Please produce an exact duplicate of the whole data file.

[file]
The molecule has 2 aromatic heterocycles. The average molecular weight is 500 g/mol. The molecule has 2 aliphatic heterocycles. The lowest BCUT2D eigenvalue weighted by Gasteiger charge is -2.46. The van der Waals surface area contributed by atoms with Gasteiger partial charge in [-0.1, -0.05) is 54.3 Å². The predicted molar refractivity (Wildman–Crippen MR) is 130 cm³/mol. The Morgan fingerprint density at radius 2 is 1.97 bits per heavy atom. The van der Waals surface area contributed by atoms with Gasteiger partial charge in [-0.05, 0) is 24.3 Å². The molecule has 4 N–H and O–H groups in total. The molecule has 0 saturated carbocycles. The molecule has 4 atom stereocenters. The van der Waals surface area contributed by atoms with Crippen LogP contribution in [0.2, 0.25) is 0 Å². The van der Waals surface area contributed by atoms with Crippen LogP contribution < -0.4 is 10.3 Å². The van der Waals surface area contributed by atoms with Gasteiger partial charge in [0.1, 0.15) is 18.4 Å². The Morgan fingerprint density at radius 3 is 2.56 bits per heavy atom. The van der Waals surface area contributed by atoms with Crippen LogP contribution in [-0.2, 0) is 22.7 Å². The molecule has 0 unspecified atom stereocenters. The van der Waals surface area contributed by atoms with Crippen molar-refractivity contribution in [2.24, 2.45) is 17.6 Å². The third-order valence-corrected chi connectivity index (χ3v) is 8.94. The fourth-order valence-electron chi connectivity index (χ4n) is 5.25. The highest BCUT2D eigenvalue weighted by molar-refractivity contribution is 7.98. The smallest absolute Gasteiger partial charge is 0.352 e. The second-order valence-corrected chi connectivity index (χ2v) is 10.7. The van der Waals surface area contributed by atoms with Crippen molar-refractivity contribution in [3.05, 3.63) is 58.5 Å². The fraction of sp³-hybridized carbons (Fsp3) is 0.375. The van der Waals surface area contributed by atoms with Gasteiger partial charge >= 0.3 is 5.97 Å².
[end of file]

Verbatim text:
The molecule has 2 aromatic heterocycles. The average molecular weight is 500 g/mol. The molecule has 2 aliphatic heterocycles. The lowest BCUT2D eigenvalue weighted by Gasteiger charge is -2.46. The van der Waals surface area contributed by atoms with Gasteiger partial charge in [-0.1, -0.05) is 54.3 Å². The predicted molar refractivity (Wildman–Crippen MR) is 130 cm³/mol. The Morgan fingerprint density at radius 2 is 1.97 bits per heavy atom. The van der Waals surface area contributed by atoms with Gasteiger partial charge in [-0.05, 0) is 24.3 Å². The molecule has 4 N–H and O–H groups in total. The molecule has 0 saturated carbocycles. The molecule has 4 atom stereocenters. The van der Waals surface area contributed by atoms with Crippen LogP contribution in [0.2, 0.25) is 0 Å². The van der Waals surface area contributed by atoms with Crippen LogP contribution < -0.4 is 10.3 Å². The van der Waals surface area contributed by atoms with Gasteiger partial charge in [0.1, 0.15) is 18.4 Å². The Morgan fingerprint density at radius 3 is 2.56 bits per heavy atom. The van der Waals surface area contributed by atoms with Crippen LogP contribution in [-0.2, 0) is 22.7 Å². The molecule has 0 unspecified atom stereocenters. The van der Waals surface area contributed by atoms with Crippen molar-refractivity contribution in [2.24, 2.45) is 17.6 Å². The third-order valence-corrected chi connectivity index (χ3v) is 8.94. The fourth-order valence-electron chi connectivity index (χ4n) is 5.25. The highest BCUT2D eigenvalue weighted by molar-refractivity contribution is 7.98. The smallest absolute Gasteiger partial charge is 0.352 e. The second-order valence-corrected chi connectivity index (χ2v) is 10.7. The van der Waals surface area contributed by atoms with Crippen molar-refractivity contribution in [3.05, 3.63) is 58.5 Å². The fraction of sp³-hybridized carbons (Fsp3) is 0.375. The van der Waals surface area contributed by atoms with Gasteiger partial charge >= 0.3 is 5.97 Å².